Where Are Food Handlers Allowed to Wash Their Hands?
Washing your hands correctly and when you’re supposed to is one of the best actions you can take to prevent the spread of foodborne illnesses.
However, it also matters where you wash your hands since doing so in the wrong sinks can spread foodborne illnesses and make people sick.
This article explains where you’re allowed to wash your hands as a food handler.
Where you can and can’t wash your hands
You can only wash your hands in a designated handwashing sink.
A designated handwashing sink supplies all the necessary things you need to properly wash your hands, including soap and a drying disposable towel or device.
Your kitchen should have designated handwashing sinks conveniently located in food preparation and serving areas as well as the dishwashing area.
The bathroom sink is also classified as a designated handwashing sink.
A handwashing sink is designed for handwashing only — never use them to store items, wash or thaw food, or any other use.
Using them for other purposes can contaminate them and increase the spread of pathogens — or disease-causing organisms — that lead to foodborne illnesses.
Also, maintain a clear path to and from the handwashing sink to allow easy access.
Never use a sink used for food preparation, washing dishes, or disposing of mop water or other waste to wash your hands.
These sinks may don’t have the necessary things to properly wash your hands and they can contaminate your hands.
The only place you can wash your hands is in a designated handwashing sink, which will be equipped with soap and a disposable towel or device for hand drying. Never wash your hands in a sink used to prepare food, wash dishes, or dispose of mop water or other waste.
When to wash your hands
To keep yourself, your coworkers, and those whom you serve safe, you must wash your hands every time they become contaminated.
- when entering a food preparation area
- before putting on food-safe gloves and between glove changes
- before preparing a special order for someone with a food allergy
- before beginning food preparation
- before handling clean equipment and utensils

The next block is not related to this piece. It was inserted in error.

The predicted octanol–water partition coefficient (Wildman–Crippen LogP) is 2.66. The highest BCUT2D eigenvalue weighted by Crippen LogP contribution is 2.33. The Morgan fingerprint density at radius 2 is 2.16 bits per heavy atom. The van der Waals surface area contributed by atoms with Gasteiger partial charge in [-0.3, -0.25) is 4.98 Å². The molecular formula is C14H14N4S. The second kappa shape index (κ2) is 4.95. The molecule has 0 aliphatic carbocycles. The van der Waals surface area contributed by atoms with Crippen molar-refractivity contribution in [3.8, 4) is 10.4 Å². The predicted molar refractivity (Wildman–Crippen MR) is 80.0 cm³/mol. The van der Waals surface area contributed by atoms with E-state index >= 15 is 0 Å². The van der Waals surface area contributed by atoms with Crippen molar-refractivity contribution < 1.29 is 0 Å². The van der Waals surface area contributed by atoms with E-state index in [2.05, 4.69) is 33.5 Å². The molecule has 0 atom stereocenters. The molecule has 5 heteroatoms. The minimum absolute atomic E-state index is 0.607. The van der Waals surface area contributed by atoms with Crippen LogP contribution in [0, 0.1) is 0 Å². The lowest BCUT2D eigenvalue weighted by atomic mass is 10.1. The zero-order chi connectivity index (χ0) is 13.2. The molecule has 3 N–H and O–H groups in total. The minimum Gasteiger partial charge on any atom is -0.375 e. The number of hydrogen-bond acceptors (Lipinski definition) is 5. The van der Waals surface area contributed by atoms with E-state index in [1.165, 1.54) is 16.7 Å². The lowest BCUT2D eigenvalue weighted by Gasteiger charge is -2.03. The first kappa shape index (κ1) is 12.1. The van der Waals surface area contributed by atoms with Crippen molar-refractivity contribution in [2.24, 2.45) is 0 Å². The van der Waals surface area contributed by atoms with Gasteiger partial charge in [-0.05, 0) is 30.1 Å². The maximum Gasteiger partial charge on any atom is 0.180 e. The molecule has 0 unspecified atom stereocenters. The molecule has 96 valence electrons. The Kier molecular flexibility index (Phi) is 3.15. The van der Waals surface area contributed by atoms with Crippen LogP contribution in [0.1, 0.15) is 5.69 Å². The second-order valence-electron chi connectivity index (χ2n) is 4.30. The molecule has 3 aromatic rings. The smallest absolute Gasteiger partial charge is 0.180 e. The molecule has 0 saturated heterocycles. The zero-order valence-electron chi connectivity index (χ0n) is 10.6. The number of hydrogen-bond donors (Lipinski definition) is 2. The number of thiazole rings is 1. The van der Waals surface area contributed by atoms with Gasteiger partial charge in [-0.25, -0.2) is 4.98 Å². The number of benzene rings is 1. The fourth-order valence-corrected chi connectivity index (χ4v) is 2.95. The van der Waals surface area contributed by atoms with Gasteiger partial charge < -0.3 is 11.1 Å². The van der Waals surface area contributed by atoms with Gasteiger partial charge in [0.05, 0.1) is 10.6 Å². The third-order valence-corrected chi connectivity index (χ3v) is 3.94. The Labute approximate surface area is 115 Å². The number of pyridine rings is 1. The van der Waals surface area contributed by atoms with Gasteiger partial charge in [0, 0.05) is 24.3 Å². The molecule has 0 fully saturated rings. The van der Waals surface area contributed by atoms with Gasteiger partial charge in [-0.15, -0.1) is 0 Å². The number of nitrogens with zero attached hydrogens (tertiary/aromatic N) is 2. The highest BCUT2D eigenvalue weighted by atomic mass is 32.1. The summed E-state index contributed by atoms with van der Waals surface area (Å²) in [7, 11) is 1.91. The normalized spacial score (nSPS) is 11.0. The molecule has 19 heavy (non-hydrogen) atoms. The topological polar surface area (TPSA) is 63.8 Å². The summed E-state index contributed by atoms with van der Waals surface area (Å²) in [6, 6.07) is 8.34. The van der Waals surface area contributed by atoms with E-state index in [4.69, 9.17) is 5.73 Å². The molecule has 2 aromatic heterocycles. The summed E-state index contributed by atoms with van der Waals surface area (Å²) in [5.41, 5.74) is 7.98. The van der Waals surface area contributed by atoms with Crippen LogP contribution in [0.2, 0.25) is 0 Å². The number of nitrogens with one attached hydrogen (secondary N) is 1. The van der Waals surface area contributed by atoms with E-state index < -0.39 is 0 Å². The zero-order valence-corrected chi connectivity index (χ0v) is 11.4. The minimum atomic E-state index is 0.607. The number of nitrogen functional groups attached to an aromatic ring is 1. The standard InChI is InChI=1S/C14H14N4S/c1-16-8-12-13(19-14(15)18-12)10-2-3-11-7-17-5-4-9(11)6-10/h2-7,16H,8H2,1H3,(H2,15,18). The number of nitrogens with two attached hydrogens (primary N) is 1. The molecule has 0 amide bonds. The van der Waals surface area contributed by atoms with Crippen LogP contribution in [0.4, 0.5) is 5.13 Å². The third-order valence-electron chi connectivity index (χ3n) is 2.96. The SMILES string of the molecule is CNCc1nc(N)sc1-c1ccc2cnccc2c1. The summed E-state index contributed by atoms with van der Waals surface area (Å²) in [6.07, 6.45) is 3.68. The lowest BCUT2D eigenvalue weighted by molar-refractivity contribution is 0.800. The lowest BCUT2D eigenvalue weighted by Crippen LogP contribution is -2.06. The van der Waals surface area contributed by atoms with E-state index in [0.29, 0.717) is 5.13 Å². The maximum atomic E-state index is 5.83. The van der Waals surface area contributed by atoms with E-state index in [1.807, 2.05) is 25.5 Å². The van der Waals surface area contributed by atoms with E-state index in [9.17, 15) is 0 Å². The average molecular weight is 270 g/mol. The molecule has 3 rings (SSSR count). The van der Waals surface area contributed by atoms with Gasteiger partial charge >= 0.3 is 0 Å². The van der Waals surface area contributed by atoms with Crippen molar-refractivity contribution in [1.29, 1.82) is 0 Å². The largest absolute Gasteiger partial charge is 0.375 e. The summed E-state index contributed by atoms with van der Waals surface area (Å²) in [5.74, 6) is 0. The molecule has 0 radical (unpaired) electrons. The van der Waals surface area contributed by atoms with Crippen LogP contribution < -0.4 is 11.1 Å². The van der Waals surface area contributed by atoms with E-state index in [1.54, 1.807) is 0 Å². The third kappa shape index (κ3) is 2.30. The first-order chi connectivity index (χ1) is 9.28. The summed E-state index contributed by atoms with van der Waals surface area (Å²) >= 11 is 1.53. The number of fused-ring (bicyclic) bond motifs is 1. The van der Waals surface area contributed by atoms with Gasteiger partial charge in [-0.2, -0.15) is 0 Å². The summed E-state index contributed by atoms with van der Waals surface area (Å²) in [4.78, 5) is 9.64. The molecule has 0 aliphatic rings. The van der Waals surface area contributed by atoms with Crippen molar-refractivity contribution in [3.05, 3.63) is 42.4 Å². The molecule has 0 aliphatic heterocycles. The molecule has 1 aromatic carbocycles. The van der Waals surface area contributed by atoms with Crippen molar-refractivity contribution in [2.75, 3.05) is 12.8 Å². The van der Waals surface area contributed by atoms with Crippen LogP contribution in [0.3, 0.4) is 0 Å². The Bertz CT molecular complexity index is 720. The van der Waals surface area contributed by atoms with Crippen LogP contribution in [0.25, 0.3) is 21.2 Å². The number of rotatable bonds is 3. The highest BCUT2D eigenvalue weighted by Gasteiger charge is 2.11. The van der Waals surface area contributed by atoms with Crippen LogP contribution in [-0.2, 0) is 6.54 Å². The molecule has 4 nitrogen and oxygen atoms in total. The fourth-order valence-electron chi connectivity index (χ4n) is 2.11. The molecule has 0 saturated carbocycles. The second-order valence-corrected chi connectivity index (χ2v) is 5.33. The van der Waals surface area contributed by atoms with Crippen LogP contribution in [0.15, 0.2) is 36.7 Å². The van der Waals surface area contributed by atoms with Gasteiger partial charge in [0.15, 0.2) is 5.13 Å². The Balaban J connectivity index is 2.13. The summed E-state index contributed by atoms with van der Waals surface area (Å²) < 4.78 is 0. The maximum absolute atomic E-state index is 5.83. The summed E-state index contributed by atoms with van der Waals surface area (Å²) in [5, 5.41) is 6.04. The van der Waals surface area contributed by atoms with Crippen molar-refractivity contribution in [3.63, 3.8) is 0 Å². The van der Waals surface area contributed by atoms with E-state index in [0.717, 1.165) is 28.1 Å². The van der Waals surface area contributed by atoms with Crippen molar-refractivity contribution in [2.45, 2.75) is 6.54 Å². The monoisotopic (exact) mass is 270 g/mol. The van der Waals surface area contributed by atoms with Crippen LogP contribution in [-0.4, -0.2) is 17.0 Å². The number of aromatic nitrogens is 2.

- when switching from handling raw or time-temperature control for safety foods (TCS) to working with ready-to-eat foods
- after handling soiled dishes or utensils
- after touching your face or other parts of your body
- after coughing, sneezing, blowing your nose, or eating or drinking
- after handling service animals or aquatic animals such as shellfish in display tanks
- after using the restroom
Failing to wash your hands when they become contaminated can transfer bacteria and other contaminants from your hands to food and food-contact surfaces like clean dishware.
Wash your hands every time they become contaminated, such as after handling dirty dishes, touching your face or other body parts, or using the restroom.
How to wash your hands
Washing your hands seems like a simple task — and it can be.
Unfortunately, most food handlers don’t do so the right way.
Improperly washing your hands allows bacteria, dirt, and other contaminates to remain, which even in trace amounts, can still make people sick.
As such, how you wash your hands is just as important as where and when you wash your hands.
Here are the proper handwashing steps:
- Wet your hands with clean, running warm water.
- Apply soap and rub all surfaces of your hands and fingers together vigorously for 10-15 seconds.
- Don’t forget to scrub under your fingernails and between your fingers, thumbs, and palms.
- Rinse your hands well.
- Dry your hands with a single-use paper towel.
- Use a single-use paper towel to turn off the faucet.
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From start to finish, the entire handwashing process should take at least 20 seconds.
The last step is crucial to prevent recontaminating your hands.
However, many handwashing sinks are foot-operated, eliminating the need to turn off the faucet by hand.
If you’re washing your hands in a sink located behind a closed door like a restroom, use your elbow to push the door open or a single-use paper towel to pull the door open.
Washing your hands properly is just as important as when and where you wash them to effectively remove bacteria to contaminate food and food-contact surfaces.
The bottom line
The only place you can wash your hands is in a designated handwashing sink, which should be equipped with soap and single-use towels or a hand-drying device.
Never wash your hands in a sink you use to prepare food, wash dishes, or dispose of mop water or other waste.
Wash your hands every time they become contaminated and wash them thoroughly to effectively remove bacteria and other contaminants that can get into food.
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